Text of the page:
Release Date: October 18th, 2006 (Regal E-Walk 13, Clearview 62nd & Broadway, Cinema Village) by Forward Entertainment.
The Cast: Elizabeth Reaser, Tim Guinee, Alan Cumming, Lois Smith, Ned Beatty, John Heard, Alex Kingston, Patrick Heusinger.
Directed by Ali Selim.
BASIC PREMISE: In 1920, Inge (Reaser), a German mail-order bride, causes upset in a rural Norwegian-American community in Minnesota when she comes to marry Olaf (Guinee).
ENTERTAINMENT VALUE: Sweet Land opens in 1968 as the elderly Inge (Smith) tells her grandson how she and his grandfather. The rest of the film flashes back to 1920. Elizabeth Reaser plays the young Inge Ottenberg, a German mail-order bride who speaks no English and arrives at a rural Minnesota community. The main conflict is that the community doesnít allow anyone to marry a German because Germans are considered to be spied. Olaf insists that Inge is no spy, but the local minister (Heard) refuses to given in. Inge soon moves into Olafís home and learns a little English. Given that you already know that Inge and Olaf will get married, it comes as not surprise that the townspeople gradually warm up to her. Unfortunately, until that inevitable marriage, Sweet Land moves at an excruciatingly slow pace and feels redundant. Some of the attempts at humor fall flat. Moreover, the plot flashes forward to 1968 too briefly in the contrived third act. Elizabeth Reaserís convincing performance along with Alan Cummingís humorous performance as Olafís friend help to enliven the film. However, the unimaginative screenplay by writer/director Ali Slim includes other characters, such as Olaf, that seem bland and underdeveloped. On a positive note, the exquisite cinematography celebrates the breathtaking beauty of the rural landscape in Minnesota.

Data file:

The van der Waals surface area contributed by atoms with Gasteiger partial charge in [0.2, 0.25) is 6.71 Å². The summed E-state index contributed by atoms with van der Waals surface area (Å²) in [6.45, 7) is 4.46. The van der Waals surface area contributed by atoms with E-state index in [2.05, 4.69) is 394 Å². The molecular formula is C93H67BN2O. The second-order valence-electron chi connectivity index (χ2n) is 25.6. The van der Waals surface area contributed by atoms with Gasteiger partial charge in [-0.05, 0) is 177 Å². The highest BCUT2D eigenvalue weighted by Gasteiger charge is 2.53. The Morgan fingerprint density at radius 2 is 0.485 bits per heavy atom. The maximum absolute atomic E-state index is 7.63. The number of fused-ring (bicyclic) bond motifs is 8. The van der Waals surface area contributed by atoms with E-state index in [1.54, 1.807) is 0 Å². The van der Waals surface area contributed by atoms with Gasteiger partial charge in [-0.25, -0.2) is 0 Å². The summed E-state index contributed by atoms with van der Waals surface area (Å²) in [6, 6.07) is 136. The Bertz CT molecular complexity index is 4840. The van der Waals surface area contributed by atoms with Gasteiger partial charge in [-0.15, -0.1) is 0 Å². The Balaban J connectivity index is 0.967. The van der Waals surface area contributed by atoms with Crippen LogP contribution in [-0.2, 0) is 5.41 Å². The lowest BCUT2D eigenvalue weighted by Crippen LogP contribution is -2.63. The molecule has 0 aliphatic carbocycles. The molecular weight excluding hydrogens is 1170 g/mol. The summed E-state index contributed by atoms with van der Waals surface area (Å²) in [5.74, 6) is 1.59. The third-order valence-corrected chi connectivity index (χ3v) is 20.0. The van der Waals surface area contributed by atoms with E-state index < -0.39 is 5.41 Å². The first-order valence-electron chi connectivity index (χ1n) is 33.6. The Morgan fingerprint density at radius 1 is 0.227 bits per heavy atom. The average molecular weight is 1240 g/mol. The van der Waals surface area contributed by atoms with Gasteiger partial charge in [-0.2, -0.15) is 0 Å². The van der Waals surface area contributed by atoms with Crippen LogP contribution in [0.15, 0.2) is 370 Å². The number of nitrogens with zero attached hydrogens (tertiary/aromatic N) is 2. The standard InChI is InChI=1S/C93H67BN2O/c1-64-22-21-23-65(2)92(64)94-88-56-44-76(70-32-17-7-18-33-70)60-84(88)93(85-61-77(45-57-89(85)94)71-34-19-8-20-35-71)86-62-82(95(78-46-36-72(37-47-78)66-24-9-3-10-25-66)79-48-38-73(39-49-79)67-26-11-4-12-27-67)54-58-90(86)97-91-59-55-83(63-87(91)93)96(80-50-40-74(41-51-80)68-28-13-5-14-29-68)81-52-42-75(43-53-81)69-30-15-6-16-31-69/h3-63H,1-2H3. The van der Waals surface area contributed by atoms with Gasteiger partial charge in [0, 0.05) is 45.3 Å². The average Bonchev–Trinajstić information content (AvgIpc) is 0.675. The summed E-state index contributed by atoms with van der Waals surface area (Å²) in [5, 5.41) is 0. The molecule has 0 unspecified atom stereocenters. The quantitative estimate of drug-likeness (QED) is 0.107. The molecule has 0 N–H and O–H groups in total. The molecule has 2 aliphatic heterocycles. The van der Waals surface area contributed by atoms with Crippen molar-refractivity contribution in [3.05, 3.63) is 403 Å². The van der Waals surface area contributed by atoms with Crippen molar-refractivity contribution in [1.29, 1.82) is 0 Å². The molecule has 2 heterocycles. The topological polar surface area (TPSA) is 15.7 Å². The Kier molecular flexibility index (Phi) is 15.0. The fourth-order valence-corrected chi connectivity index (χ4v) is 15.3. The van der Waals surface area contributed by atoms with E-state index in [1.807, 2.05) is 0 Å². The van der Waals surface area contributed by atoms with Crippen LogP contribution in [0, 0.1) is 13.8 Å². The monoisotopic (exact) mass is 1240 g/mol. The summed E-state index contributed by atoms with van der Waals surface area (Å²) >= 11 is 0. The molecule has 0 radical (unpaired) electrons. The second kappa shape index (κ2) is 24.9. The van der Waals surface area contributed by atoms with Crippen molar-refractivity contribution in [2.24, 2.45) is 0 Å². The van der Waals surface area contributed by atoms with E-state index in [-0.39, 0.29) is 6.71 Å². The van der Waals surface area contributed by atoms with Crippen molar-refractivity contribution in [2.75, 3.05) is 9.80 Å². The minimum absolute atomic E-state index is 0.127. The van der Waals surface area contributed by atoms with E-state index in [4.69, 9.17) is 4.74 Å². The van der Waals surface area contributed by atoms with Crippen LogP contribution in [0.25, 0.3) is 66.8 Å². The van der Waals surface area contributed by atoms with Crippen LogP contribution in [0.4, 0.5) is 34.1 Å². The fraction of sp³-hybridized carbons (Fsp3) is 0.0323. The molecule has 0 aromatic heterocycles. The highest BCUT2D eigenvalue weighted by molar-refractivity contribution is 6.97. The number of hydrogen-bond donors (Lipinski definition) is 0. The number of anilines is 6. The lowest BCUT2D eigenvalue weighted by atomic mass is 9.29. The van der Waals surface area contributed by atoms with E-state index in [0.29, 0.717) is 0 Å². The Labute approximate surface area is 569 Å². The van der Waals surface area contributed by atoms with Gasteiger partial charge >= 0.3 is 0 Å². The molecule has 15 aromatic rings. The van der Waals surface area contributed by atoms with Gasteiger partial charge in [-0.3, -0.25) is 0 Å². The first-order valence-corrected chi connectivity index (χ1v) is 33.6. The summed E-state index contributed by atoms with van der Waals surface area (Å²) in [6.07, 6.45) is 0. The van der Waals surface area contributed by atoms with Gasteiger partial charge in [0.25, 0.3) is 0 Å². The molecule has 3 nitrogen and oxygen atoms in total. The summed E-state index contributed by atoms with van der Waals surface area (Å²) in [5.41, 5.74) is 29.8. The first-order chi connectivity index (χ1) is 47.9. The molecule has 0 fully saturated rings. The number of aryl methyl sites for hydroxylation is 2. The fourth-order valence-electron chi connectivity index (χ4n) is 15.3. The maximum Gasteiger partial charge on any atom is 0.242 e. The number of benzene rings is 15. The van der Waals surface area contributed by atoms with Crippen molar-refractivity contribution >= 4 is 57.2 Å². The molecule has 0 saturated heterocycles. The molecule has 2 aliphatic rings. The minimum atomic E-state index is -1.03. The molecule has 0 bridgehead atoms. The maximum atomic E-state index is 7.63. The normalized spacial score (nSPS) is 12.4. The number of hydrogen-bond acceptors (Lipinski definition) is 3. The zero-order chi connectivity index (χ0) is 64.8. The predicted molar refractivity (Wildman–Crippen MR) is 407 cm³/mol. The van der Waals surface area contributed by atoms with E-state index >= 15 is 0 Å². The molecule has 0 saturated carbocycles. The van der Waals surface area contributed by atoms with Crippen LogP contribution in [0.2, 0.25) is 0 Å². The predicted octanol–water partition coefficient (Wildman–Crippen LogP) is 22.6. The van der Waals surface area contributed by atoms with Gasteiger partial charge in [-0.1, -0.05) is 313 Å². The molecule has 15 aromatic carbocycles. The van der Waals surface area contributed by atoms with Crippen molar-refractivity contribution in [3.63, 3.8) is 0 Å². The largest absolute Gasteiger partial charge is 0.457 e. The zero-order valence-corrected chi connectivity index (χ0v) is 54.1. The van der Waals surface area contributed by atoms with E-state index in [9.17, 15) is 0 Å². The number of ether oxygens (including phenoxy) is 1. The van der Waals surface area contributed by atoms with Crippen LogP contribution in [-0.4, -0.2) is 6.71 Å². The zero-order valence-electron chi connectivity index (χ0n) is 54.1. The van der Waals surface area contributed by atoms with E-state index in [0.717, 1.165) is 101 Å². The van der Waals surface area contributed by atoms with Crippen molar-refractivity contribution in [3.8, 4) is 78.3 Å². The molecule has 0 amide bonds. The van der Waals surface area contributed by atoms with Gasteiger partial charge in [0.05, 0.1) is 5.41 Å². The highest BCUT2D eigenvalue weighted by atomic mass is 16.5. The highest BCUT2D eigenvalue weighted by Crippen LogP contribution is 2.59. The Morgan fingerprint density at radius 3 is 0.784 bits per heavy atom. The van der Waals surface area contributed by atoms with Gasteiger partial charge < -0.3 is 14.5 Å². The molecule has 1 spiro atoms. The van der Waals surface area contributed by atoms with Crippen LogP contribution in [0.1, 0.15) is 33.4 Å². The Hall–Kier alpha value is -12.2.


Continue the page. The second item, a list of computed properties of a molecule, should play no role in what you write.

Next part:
SPIRITUAL VALUE: Unfortunately, none.
INSULT TO YOUR INTELLIGENCE: A contrived, dull and often drags.
NUMBER OF TIMES I CHECKED MY WATCH: 6
IN A NUTSHELL: Exquisite cinematography, picturesque scenery, and a decent performance by Elizabeth Reaser donít compensate for a contrived, dull plot that often drags.
RECOMMENDED WAY TO WATCH: VHS/DVD
The "S" Menu